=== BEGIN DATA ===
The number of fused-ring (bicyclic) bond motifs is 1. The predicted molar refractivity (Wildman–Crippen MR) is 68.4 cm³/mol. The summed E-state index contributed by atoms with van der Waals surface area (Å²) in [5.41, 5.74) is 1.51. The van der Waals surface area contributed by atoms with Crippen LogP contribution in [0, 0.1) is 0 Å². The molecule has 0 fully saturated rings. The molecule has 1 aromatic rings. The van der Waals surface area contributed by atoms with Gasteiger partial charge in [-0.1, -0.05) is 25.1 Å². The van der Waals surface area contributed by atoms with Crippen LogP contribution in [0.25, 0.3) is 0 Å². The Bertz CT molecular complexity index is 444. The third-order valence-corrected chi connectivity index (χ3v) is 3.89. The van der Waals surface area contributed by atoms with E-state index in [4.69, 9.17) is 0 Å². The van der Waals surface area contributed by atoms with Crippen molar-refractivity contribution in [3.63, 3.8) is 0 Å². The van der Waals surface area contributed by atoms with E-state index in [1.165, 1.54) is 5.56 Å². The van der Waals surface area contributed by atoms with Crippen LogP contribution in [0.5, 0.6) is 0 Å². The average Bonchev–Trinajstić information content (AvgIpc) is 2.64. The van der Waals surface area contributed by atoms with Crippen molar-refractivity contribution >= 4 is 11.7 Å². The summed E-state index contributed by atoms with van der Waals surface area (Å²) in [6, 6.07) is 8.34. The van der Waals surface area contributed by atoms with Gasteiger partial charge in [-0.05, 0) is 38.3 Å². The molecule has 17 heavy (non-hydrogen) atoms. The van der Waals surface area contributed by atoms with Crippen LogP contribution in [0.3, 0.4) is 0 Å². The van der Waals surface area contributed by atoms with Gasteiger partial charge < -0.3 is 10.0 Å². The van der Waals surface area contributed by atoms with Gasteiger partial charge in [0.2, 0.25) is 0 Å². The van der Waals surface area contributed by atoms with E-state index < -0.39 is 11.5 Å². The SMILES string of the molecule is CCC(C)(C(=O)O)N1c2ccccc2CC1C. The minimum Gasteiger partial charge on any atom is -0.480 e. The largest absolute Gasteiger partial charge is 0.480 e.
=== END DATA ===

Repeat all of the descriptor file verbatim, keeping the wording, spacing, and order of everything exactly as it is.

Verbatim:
The number of fused-ring (bicyclic) bond motifs is 1. The predicted molar refractivity (Wildman–Crippen MR) is 68.4 cm³/mol. The summed E-state index contributed by atoms with van der Waals surface area (Å²) in [5.41, 5.74) is 1.51. The van der Waals surface area contributed by atoms with Crippen LogP contribution in [0, 0.1) is 0 Å². The molecule has 0 fully saturated rings. The molecule has 1 aromatic rings. The van der Waals surface area contributed by atoms with Gasteiger partial charge in [-0.1, -0.05) is 25.1 Å². The van der Waals surface area contributed by atoms with Crippen LogP contribution in [0.25, 0.3) is 0 Å². The Bertz CT molecular complexity index is 444. The third-order valence-corrected chi connectivity index (χ3v) is 3.89. The van der Waals surface area contributed by atoms with E-state index in [4.69, 9.17) is 0 Å². The van der Waals surface area contributed by atoms with Crippen molar-refractivity contribution in [3.63, 3.8) is 0 Å². The van der Waals surface area contributed by atoms with E-state index in [1.165, 1.54) is 5.56 Å². The van der Waals surface area contributed by atoms with Crippen LogP contribution in [0.5, 0.6) is 0 Å². The average Bonchev–Trinajstić information content (AvgIpc) is 2.64. The van der Waals surface area contributed by atoms with Crippen molar-refractivity contribution >= 4 is 11.7 Å². The summed E-state index contributed by atoms with van der Waals surface area (Å²) in [6, 6.07) is 8.34. The van der Waals surface area contributed by atoms with Gasteiger partial charge in [-0.05, 0) is 38.3 Å². The molecule has 17 heavy (non-hydrogen) atoms. The van der Waals surface area contributed by atoms with Crippen LogP contribution in [0.3, 0.4) is 0 Å². The van der Waals surface area contributed by atoms with Gasteiger partial charge < -0.3 is 10.0 Å². The van der Waals surface area contributed by atoms with Gasteiger partial charge in [0.2, 0.25) is 0 Å². The van der Waals surface area contributed by atoms with E-state index < -0.39 is 11.5 Å². The SMILES string of the molecule is CCC(C)(C(=O)O)N1c2ccccc2CC1C. The minimum Gasteiger partial charge on any atom is -0.480 e. The largest absolute Gasteiger partial charge is 0.480 e.